Every year in May, the National Cartoonists Society has a weekend awards gala. (This year it's going to be in Hollywood!) It's a weekend full of seminars and parties and reuniting with cartoonist friends and making some new ones. The highlight of the weekend is the Awards banquet (black tie!) where cartoonists of many different categories of cartooning are recognized as well as one outstanding cartoonist who receives the prestigious "Reuben Award".
This year, my Canadian chapter is sponsoring a page in the Reuben Journal to congratulate the nominees. My very talented colleagues have all sent in art which will be pieced together by our esteemed Chapter President, John Martz.
Below, I'm going to show the art that I sent in, and each stage I go through to finish a cartoon after the pencil stage.
Here's Maeve, after pencil lines have been erased and I've done the initial inking. You can see where I've messed up the chin line . . . my first stroke wasn't far out enough and I had to fill it in to make her face proportioned. I also messed up on the arm holding the martini glass. It needed to be slimmed down. And yes. . . I see the toes don't look right either . . . I know the biggest toe needs to be on the inside of the foot (re. the foot in front) . . . and the drawing is just too loose rather than I actually drew it incorrectly. (although, if it looks wrong, I guess it IS drawn incorrectly)
The second stage is to scan the art in Photoshop. (I still use Photoshop 5 because I know it and it's comfortable) This stage is all about cleaning up the art. I erase any specks that show up from the scanning and the mistakes I've made. Notice that Maeve's chin has been thinned out and her arm holding the martini glass has been slimmed down. I've also erased part of Maeve's bust (boob? breast? bodacious ta-ta? . . . what am I supposed to say here??) because I decided the arm would actually be behind her (insert your mammory word of choice) rather than over it. Same thing with the index finger holding the martini glass . . . it should be over the stem not behind it.
One thing you may not notice here is that I've smoothed out various brush strokes, either by erasing them and making them thinner or inking over them and making them thicker. (the "making them thicker part" will be done in the next stage) I use a Pentel brush pen for the largest strokes of inking. I actually prefer to use a Speedball C-5 but the last batch of paper I bought doesn't work well with the Speedball dip pen. The paper isn't smooth enough and I get a scratchy look. Why am I using this paper if I don't like it? Go back and read this post if you're really interested. I'm still searching for another paper but since I spent about 500 bucks on the stuff I have, I have to use it up first.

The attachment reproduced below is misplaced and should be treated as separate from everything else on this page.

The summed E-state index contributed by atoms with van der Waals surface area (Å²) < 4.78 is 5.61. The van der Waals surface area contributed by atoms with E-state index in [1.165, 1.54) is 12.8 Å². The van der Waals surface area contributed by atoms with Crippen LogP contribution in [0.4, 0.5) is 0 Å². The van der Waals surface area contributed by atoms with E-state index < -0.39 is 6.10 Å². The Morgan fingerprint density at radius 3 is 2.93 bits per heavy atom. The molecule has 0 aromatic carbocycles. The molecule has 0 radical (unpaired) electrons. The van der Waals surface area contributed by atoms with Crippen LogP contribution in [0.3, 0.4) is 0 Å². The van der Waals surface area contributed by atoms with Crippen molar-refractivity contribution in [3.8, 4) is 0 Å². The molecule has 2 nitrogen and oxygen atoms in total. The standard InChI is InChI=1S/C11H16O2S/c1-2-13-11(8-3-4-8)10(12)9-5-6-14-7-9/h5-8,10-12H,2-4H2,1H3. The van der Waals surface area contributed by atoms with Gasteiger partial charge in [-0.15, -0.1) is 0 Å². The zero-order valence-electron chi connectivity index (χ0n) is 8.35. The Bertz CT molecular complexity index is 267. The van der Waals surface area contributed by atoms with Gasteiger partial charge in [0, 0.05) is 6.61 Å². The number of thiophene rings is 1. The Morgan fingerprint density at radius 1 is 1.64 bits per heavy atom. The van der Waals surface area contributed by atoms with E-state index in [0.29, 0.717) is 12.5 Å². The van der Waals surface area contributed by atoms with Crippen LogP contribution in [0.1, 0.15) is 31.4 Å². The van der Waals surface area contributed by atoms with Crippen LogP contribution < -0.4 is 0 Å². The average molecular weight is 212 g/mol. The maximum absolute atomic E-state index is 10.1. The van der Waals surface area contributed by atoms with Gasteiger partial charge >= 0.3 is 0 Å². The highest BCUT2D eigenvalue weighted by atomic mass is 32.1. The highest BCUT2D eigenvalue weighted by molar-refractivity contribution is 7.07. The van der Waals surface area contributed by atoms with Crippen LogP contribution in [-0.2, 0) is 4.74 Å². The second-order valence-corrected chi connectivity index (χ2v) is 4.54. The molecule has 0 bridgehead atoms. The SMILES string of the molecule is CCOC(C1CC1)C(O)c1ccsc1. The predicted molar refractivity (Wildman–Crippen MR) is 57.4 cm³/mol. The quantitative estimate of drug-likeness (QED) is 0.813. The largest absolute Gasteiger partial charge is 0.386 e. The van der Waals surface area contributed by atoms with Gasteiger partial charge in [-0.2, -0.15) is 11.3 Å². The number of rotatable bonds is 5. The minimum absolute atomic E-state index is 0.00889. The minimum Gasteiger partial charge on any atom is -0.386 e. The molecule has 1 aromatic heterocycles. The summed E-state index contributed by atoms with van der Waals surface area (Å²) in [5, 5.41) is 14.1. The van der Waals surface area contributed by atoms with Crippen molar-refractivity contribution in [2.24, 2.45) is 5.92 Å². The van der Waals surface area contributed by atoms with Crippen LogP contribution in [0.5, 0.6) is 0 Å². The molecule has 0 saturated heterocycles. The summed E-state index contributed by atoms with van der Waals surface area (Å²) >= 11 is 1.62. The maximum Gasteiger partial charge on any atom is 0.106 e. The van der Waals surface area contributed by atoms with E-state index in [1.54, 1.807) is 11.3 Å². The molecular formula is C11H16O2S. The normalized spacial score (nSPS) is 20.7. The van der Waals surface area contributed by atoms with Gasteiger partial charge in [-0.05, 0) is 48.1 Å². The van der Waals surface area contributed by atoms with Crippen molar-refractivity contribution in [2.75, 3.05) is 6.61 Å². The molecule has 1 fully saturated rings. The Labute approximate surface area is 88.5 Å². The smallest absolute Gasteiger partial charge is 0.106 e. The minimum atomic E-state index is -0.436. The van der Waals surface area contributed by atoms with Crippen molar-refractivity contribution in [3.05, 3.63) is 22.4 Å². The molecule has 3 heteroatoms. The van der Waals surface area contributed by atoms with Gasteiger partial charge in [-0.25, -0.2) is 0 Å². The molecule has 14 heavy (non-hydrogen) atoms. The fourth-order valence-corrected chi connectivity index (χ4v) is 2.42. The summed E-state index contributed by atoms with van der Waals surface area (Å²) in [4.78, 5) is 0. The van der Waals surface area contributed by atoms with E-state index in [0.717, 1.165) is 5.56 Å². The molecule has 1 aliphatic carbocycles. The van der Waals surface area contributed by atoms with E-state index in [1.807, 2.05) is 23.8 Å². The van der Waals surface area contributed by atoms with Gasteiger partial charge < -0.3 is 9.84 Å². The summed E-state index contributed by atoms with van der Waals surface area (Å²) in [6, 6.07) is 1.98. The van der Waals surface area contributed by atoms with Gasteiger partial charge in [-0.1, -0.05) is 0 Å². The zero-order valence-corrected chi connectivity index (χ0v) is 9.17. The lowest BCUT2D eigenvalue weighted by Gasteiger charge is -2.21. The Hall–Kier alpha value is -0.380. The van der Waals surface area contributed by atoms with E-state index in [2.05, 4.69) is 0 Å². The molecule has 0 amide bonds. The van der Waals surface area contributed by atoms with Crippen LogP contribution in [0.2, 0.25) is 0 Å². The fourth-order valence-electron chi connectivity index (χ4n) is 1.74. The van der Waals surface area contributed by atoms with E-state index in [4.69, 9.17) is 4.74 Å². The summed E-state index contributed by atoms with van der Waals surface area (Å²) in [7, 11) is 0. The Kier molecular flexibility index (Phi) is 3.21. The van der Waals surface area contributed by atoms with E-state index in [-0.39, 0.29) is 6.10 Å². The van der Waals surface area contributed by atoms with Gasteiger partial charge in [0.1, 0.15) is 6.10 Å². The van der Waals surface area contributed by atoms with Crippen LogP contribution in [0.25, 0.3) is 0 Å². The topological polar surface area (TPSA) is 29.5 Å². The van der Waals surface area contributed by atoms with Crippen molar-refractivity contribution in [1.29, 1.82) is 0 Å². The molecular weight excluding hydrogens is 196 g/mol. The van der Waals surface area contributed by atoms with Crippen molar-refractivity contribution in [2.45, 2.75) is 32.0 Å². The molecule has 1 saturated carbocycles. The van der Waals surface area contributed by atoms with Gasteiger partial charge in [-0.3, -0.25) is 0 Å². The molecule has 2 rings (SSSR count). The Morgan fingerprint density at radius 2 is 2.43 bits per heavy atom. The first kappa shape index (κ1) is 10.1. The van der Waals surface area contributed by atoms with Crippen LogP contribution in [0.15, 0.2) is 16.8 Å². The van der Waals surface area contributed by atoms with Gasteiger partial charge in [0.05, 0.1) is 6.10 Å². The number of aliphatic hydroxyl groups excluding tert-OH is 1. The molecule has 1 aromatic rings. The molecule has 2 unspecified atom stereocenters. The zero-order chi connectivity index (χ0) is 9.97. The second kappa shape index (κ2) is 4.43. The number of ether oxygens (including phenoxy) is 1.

ANYWAY, have you ever been driving and notice that you're close to running out of gas but you keep pushing it and pushing it and PUSHING IT because you don't want to be bothered to stop and refill? This frequently happens to me when I'm inking. The Pentel brush gets low on ink and I start getting the dry-brush effect and instead of stopping my inking and re-filling, I keep going because I hate to stop in the middle of the process. I know it's stupid. I KNOW IT'S STUPID. But it's one the things I do time and time again and then I pay for it when I get to the Photoshop stage because I then need to smooth out my rough lines. I don't do all of them. . . it just seems to look bad when I'm doing the long brush strokes. Like, for instance, Maeve's legs and arms. So, at this stage, I've fixed this.
The third stage is dropping in the blacks. . . mainly Maeve's hair, sunglasses, the Maple Leaf and a bit in the shoes. The toes still look wrong and it's driving me nuts right now while looking at them . . . but the art is long gone and the whole thing is a fait accompli. And who the hell looks at feet anyway?
I've connected a few lines here and there . . . like the fingers that are resting on Maeve's hips and the liquid in the martini glass. Some lines can be left unfinished and unconnected and some can't. There's no rule for this. It's strictly based on what I think looks right. I've made the earing loop smoother, I've adjusted the toothpick in the olive, I've painted Maeve's toes (there're those d@mn toes again) and I've smoothed out the bottom line of her nose. I also played around with the Maple Leaf on her shirt which, although it was just a loose rendering of the emblem of our Canadian flag, it still needed a little tightening up. While dropping in the blacks, I still need to go back and erase here and there. At the end of this stage, the art is finished except for . . .
. . . dropping in some halftone screening for a little more contrast and interest. I've added screening to the shorts and the olive. Finally, I've used the airbrush tool to give the sunglasses a little highlighting which I rather liked.
And there she is, all dressed up and ready to go to Hollywood. Cheers!
UPDATE: I fixed the toes and John graciously allowed me to resend the artwork. Hey, John...when next we meet, martini on me!